Life's Little Mysteries

Why was Stonehenge built?

Snowy day at Stonehenge
(Image credit: Peter Adams via Getty Images)

Stonehenge is perhaps the most famous of all the henges, vast circular monuments constructed from wood or stone that litter the British countryside. The prehistoric monument was most likely erected in what is now England sometime between 3000 B.C. and 2000 B.C. and some of the stones were transported all the way from neighboring Wales — no small feat for a Stone Age civilization. 

It must have surely been a gargantuan effort and it begs the question: Why on Earth did they bother? Why did Stone Age people build so many henges? 

"The short answer is that I don't know and neither does anyone else," said Rosemary Hill, a historian and author of "Stonehenge" (Profile Books and Harvard University Press, 2008).

Related: What are rock cairns?

Before we go any further, it's important to note that,  technically speaking, Stonehenge isn't even a henge. The word "henge" is in fact a relatively recent term, first defined by British archaeologist Thomas Kendrick in 1932 to mean a circular bank with a ditch inside it and one or more entrances protruding through the bank. "But Stonehenge is the other way around, it's a bank inside a ditch," Hill told Live Science.

Another fun fact: Even ignoring the reverse order of ditch and bank, most henges still wouldn't have looked like Stonehenge because they were usually made from wood, which makes sense. Wood is everywhere, and is much easier to carve and transport, even if it isn't as durable. It wasn't until the 20th century that archaeologists realized that Britain once boasted a bounty of wood henges that have long since rotted away and vanished from sight.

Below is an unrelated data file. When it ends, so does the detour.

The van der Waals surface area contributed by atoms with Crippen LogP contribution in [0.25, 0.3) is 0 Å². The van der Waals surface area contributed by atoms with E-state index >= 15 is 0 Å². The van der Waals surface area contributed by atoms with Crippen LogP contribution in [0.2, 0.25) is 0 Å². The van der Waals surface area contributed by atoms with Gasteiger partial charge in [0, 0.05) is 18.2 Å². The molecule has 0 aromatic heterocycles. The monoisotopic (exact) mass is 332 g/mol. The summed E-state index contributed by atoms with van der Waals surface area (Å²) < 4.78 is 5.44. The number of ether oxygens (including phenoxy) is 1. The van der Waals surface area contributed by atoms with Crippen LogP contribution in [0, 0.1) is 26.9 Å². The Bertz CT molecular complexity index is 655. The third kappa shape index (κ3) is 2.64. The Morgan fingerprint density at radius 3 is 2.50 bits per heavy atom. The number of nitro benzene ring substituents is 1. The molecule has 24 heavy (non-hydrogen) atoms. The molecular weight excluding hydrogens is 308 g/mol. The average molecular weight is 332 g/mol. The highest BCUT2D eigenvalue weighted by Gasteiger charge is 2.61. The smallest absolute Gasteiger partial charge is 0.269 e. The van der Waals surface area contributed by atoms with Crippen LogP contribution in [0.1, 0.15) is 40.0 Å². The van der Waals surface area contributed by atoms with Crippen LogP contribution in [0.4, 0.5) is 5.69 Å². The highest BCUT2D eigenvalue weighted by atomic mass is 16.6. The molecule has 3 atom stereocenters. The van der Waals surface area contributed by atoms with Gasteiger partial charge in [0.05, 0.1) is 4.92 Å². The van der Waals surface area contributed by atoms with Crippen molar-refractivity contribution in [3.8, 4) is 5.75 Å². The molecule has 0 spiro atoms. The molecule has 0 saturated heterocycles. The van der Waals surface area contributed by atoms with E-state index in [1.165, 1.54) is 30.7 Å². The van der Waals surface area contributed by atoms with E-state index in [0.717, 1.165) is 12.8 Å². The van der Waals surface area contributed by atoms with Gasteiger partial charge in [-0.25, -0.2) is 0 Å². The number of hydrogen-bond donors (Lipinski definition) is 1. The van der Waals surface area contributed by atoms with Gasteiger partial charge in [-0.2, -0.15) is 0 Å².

"After the First World War, when people started flying over the country, they started to see where these constructions had been because they left traces on the ground with their mounds. People hadn't really noticed until they got a bird's-eye view," Hill said. "They're also pretty much unique to Britain."

In Ireland and the Brittany region of France, there are also some similarly ancient stone circles, which though technically not henges do overlap in academic discussions. There's also a wooden henge-like monument dating to the late Stone and early Bronze ages that's not too far from Berlin, and a 4,500-year-old "timber circle" monument in Portugal. If we're counting all of these different types of circles together, there are thought to be thousands sprinkled around the British Isles and parts of mainland Europe. So, back to the question in hand: Why? 

Researchers have proposed myriad ideas over the years, suggesting that monuments like Stonehenge were used as sacred hunting grounds, places of community gathering, astronomical calendars, structures for sound amplification, cemeteries or even havens for ancient healing. Excavations offer supporting evidence for some of these claims.

"They've found [human] remains at Stonehenge, so that's strong evidence it was a burial site and it's orientated to the sunset during the winter solstice," Hill explained. "So I think you can say it's to do with the dead and the solstices. It's not unreasonable to think of it as a ritual site and there's no evidence of people eating or living there."

But that isn't the case for other henges such as the Durrington Walls, which incidentally is just 2 miles (3.2 kilometers) from Stonehenge and does contain evidence of people feasting there, apparently on pork. "Henges could have been used for different reasons, but I don't know and anyone who can tell you for sure is being overambitious," Hill said. "What henges do seem to have in common is that they don't seem to have been enclosed and they may have been gathering places."

This uncertainty may feel like an anticlimactic answer to the question of why Stone Age Europeans saw fit to build so many circular monuments, but there is a sort of magic in the not knowing, said Hill. "Stonehenge remains a mystery, and you can be a Druid or an anthropologist or an archaeologist or a New Ager and you can bring your own thing to it."

Originally published on Live Science.

Benjamin Plackett
Live Science Contributor

Benjamin is a freelance science journalist with nearly a decade of experience, based in Australia. His writing has featured in Live Science, Scientific American, Discover Magazine, Associated Press, USA Today, Wired, Engadget, Chemical & Engineering News, among others. Benjamin has a bachelor's degree in biology from Imperial College, London, and a master's degree in science journalism from New York University along with an advanced certificate in science, health and environmental reporting.